An 8% capsaicin patch can reduce PHN pain and typically provides relief for up to three months. Nurses need to advise their patients the patch requires special handling and should be applied by a healthcare professional. Some skin preparation also is needed for the one-hour long treatment with a patch.4
Other complications of shingles include:
• Another acute episode of shingles later in life.
• Infection, including bacterial skin infections, encephalitis or sepsis, particularly in people with compromised immune systems.
• Blindness or deafness depending on which nerves were involved in the acute episode.
In severe cases of shingles, particularly severe cases of facial nerve involvement, VZV can spread to areas of the brain or the spinal cord, causing confusion, lethargy, headaches, limb weakness and nerve pain. If this occurs, the patient usually requires hospitalization.
Ramsay Hunt Syndrome
A special presentation and/or complication of shingles is Ramsay Hunt syndrome, which occurs when the VZV attacks facial nerves.5 The symptoms of Ramsay Hunt syndrome differ depending on which facial nerves are involved and may include:
• pain, muscle weakness and rash involving various parts of the face
• painful rash of the eardrum, ear canal, earlobe, tongue and palate on the affected side
• hearing loss on the affected side
• difficulty chewing, grimacing, difficulty with fine movements of the face, facial droop and paralysis of one side of the face
• difficulty closing one eye, inability to move the eye, ptosis (drooping eyelid) and other vision problems
• problems with taste sensation.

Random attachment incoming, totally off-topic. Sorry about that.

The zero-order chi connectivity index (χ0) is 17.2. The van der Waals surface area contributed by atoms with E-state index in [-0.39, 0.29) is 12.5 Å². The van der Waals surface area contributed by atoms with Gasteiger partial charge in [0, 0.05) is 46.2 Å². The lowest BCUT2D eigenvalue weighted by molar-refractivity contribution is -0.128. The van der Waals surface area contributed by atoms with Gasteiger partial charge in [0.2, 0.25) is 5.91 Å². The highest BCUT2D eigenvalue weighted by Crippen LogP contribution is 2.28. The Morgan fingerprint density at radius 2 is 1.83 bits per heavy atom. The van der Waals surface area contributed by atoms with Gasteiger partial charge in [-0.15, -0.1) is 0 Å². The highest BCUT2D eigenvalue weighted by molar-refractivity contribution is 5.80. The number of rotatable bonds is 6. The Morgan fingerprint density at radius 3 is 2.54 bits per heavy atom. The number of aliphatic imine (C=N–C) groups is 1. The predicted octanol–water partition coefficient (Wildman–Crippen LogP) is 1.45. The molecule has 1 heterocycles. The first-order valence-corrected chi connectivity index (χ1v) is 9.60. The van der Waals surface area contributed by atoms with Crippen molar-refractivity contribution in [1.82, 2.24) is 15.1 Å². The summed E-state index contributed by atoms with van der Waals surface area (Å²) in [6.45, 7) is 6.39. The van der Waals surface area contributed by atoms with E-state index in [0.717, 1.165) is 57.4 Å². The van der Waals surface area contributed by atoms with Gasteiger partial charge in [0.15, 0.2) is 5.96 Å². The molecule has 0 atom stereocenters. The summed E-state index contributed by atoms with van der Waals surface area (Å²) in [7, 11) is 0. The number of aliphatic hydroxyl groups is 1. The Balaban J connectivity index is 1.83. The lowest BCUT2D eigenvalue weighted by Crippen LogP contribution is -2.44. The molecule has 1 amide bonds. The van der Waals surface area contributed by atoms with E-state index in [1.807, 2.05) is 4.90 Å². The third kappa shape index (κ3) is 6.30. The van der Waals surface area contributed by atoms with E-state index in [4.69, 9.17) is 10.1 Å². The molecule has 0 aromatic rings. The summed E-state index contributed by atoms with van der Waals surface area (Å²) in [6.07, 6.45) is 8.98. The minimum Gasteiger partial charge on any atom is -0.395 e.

People with mild cases of Ramsay Hunt syndrome usually recover completely within three weeks. Those with more severe cases may take longer to recover and these individuals may experience residual damage. Overall, 70% of patients with Ramsay Hunt syndrome make a full recovery if treatment is started within three days. However, if treatment is delayed for more than three days, the chances of complete recovery drop to about 50%.
The CDC's Advisory Committee on Immunization Practices recommends adults ages 60 and older who have had chickenpox in the past get the VZV or shingles vaccine to prevent shingles and the pain associated with it.6
Currently, only one varicella-zoster vaccine is available: Zostavax (zoster vaccine live). Research shows Zostavax, a one-time use vaccine, is effective for up to six years and reduces the risk of shingles by about 51% and the risk of PHN by 67%. While the vaccine was most effective in people ages 60-69, it also provided some protection for older age groups.6
The CDC does not currently recommend Zostavax for people ages 50-59. However, the FDA approved the vaccine for this age group.
Nurses need to make sure that their patients know that Zostavax protects them only against shingles and not any other virus. It is also important to stress Zostavax is not used to treat active shingles or PHN.
Many people do not recall if they had chickenpox as a child and wonder whether it would harm them to get the shingles vaccine. The CDC recommends everyone ages 60 and older get the shingles vaccine because about 99% of Americans over age 40 have had chickenpox even though they may not remember having it.6